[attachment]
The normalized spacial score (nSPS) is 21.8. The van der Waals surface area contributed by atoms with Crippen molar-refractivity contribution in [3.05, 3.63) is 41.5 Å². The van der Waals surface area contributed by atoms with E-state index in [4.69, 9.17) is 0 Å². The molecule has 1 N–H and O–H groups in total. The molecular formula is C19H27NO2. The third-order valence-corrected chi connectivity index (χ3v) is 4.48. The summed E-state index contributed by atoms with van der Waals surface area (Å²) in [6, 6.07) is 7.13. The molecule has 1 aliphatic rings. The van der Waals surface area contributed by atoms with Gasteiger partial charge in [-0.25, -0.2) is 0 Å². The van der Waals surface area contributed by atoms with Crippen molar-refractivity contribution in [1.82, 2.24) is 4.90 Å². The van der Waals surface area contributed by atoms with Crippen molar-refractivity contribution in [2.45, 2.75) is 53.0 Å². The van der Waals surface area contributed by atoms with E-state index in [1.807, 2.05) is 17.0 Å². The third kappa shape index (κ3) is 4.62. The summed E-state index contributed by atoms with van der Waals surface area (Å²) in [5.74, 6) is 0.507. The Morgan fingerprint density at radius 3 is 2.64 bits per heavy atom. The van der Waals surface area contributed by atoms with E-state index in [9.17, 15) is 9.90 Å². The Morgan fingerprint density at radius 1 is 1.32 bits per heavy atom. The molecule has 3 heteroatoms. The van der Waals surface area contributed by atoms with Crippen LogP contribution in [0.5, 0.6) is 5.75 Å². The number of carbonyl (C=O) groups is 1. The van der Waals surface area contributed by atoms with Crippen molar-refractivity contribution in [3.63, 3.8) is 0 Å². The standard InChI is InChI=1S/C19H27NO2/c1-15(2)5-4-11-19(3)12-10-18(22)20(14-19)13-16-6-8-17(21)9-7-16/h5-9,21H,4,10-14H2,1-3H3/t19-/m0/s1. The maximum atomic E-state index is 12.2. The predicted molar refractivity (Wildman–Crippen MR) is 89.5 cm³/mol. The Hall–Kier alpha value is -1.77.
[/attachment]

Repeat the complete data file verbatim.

The normalized spacial score (nSPS) is 21.8. The van der Waals surface area contributed by atoms with Crippen molar-refractivity contribution in [3.05, 3.63) is 41.5 Å². The van der Waals surface area contributed by atoms with E-state index in [4.69, 9.17) is 0 Å². The molecule has 1 N–H and O–H groups in total. The molecular formula is C19H27NO2. The third-order valence-corrected chi connectivity index (χ3v) is 4.48. The summed E-state index contributed by atoms with van der Waals surface area (Å²) in [6, 6.07) is 7.13. The molecule has 1 aliphatic rings. The van der Waals surface area contributed by atoms with Gasteiger partial charge in [-0.25, -0.2) is 0 Å². The van der Waals surface area contributed by atoms with Crippen molar-refractivity contribution in [1.82, 2.24) is 4.90 Å². The van der Waals surface area contributed by atoms with Crippen molar-refractivity contribution in [2.45, 2.75) is 53.0 Å². The van der Waals surface area contributed by atoms with E-state index in [1.807, 2.05) is 17.0 Å². The third kappa shape index (κ3) is 4.62. The summed E-state index contributed by atoms with van der Waals surface area (Å²) in [5.74, 6) is 0.507. The Morgan fingerprint density at radius 3 is 2.64 bits per heavy atom. The van der Waals surface area contributed by atoms with E-state index in [9.17, 15) is 9.90 Å². The Morgan fingerprint density at radius 1 is 1.32 bits per heavy atom. The molecule has 3 heteroatoms. The van der Waals surface area contributed by atoms with Crippen LogP contribution in [0.5, 0.6) is 5.75 Å². The number of carbonyl (C=O) groups is 1. The van der Waals surface area contributed by atoms with Crippen molar-refractivity contribution in [3.63, 3.8) is 0 Å². The standard InChI is InChI=1S/C19H27NO2/c1-15(2)5-4-11-19(3)12-10-18(22)20(14-19)13-16-6-8-17(21)9-7-16/h5-9,21H,4,10-14H2,1-3H3/t19-/m0/s1. The maximum atomic E-state index is 12.2. The predicted molar refractivity (Wildman–Crippen MR) is 89.5 cm³/mol. The Hall–Kier alpha value is -1.77.